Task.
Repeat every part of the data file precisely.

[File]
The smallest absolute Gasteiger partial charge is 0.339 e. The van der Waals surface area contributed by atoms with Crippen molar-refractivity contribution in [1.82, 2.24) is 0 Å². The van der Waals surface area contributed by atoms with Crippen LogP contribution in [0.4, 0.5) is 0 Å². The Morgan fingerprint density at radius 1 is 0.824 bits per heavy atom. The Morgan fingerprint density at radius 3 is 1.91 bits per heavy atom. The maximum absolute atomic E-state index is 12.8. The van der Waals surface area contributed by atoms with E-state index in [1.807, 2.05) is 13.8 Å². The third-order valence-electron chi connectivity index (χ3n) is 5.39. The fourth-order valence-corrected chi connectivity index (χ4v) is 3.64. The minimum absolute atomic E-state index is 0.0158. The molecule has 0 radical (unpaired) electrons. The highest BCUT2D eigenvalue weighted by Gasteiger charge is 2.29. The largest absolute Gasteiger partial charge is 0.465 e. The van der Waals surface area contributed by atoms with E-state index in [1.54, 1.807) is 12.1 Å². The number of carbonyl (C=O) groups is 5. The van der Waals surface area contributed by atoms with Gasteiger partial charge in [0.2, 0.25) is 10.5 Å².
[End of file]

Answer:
The smallest absolute Gasteiger partial charge is 0.339 e. The van der Waals surface area contributed by atoms with Crippen molar-refractivity contribution in [1.82, 2.24) is 0 Å². The van der Waals surface area contributed by atoms with Crippen LogP contribution in [0.4, 0.5) is 0 Å². The Morgan fingerprint density at radius 1 is 0.824 bits per heavy atom. The Morgan fingerprint density at radius 3 is 1.91 bits per heavy atom. The maximum absolute atomic E-state index is 12.8. The van der Waals surface area contributed by atoms with E-state index in [1.807, 2.05) is 13.8 Å². The third-order valence-electron chi connectivity index (χ3n) is 5.39. The fourth-order valence-corrected chi connectivity index (χ4v) is 3.64. The minimum absolute atomic E-state index is 0.0158. The molecule has 0 radical (unpaired) electrons. The highest BCUT2D eigenvalue weighted by Gasteiger charge is 2.29. The largest absolute Gasteiger partial charge is 0.465 e. The van der Waals surface area contributed by atoms with E-state index in [1.54, 1.807) is 12.1 Å². The number of carbonyl (C=O) groups is 5. The van der Waals surface area contributed by atoms with Gasteiger partial charge in [0.2, 0.25) is 10.5 Å².